Really interesting read. Keep up the good work Patrick, been loving the articles you've been putting out recently.

#43 Posted by probablytuna (3832 posts) -

Hmmm, disappointed that it's not on Android (yet?) This game looks pretty great, so if I would probably get it if I can play it on something.

#44 Posted by Buscemi (1106 posts) -

@JazGalaxy said:

@fuchikoma said:

@JazGalaxy said:

I wish I could wipe my dollars off hte total they made for this "game".

It's terrible and to call it a game is nearly deceptive advertising.

It looks beautiful, sure, and it's artistic approach is welcome. But it's artistic approach to what? To clicking on the environment and watching your character march across the screen, frequently without purpose or direction. It's not an evolution of gaming, it's a poor adventure game from 20 years ago with a great art style and modern music.

Can't agree more. I love different and experimental games. I'd rather play a bad original game than a good rehash. This was neither. It felt like the dialog was written in 5 minutes by a kid, and while the palette was nice, it was basically a point and click adventure without the content. Then I fought the triangle and it was like pulling teeth - especially since you retry almost-dead and can't do anything but fight it forever until you pass, but it's paced like a city council meeting. I kicked it to the curb. I wasted my money and enough of my time; I wasn't about to throw more after it.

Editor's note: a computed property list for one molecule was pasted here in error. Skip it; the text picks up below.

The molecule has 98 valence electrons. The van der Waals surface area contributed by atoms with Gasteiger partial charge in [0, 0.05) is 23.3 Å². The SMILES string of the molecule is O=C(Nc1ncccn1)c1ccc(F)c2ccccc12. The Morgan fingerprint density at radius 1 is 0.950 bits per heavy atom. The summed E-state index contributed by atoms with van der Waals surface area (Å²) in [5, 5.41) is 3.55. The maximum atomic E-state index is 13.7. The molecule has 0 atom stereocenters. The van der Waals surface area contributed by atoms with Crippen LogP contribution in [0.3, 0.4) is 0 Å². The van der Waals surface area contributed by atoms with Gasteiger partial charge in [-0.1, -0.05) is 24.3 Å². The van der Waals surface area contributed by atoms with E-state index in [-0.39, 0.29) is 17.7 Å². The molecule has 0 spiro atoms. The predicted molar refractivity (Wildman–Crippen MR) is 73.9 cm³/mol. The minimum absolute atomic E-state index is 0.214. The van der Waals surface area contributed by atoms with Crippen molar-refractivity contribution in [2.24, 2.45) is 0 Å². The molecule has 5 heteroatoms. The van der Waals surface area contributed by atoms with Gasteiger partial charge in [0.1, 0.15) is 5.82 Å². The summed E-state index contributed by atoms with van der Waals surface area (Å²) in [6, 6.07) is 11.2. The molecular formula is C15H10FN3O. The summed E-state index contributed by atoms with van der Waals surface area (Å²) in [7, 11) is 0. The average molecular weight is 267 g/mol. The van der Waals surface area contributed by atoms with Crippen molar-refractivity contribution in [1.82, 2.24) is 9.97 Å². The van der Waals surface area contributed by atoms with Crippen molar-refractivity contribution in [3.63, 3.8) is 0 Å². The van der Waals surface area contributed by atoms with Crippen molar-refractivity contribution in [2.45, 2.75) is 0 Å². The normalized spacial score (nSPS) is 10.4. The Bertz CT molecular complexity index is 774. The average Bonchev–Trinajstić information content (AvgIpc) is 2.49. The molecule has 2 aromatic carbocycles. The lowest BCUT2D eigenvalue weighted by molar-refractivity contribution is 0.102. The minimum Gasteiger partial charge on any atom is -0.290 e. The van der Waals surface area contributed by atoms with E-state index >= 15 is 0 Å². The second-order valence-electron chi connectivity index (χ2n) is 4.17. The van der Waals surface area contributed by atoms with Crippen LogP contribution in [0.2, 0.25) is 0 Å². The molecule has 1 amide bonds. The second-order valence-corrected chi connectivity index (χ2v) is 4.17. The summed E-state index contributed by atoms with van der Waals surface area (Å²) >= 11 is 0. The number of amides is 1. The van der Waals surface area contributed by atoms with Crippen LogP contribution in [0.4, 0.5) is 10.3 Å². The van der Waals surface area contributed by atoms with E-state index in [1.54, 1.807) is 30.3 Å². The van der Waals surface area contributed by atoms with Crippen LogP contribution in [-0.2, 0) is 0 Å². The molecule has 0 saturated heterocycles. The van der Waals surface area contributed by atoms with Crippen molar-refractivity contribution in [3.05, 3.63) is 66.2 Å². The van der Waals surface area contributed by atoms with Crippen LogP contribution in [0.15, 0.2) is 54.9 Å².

I guess my biggest problem is with the idea of calling it a game. There's tons of content for Ipad and PCs out there that doesn't get covered as gaming related because it's NOT gaming related. So what makes this different? I mean, it is largely NOT a game. The amount of interactivity is similar to small child's educational game, but without the educational element.

I saw a review that called it "hipster Zelda". I'm a "hipster." I like zelda. This should be for me, right? I came to find out NO. Because it's NOT A GAME.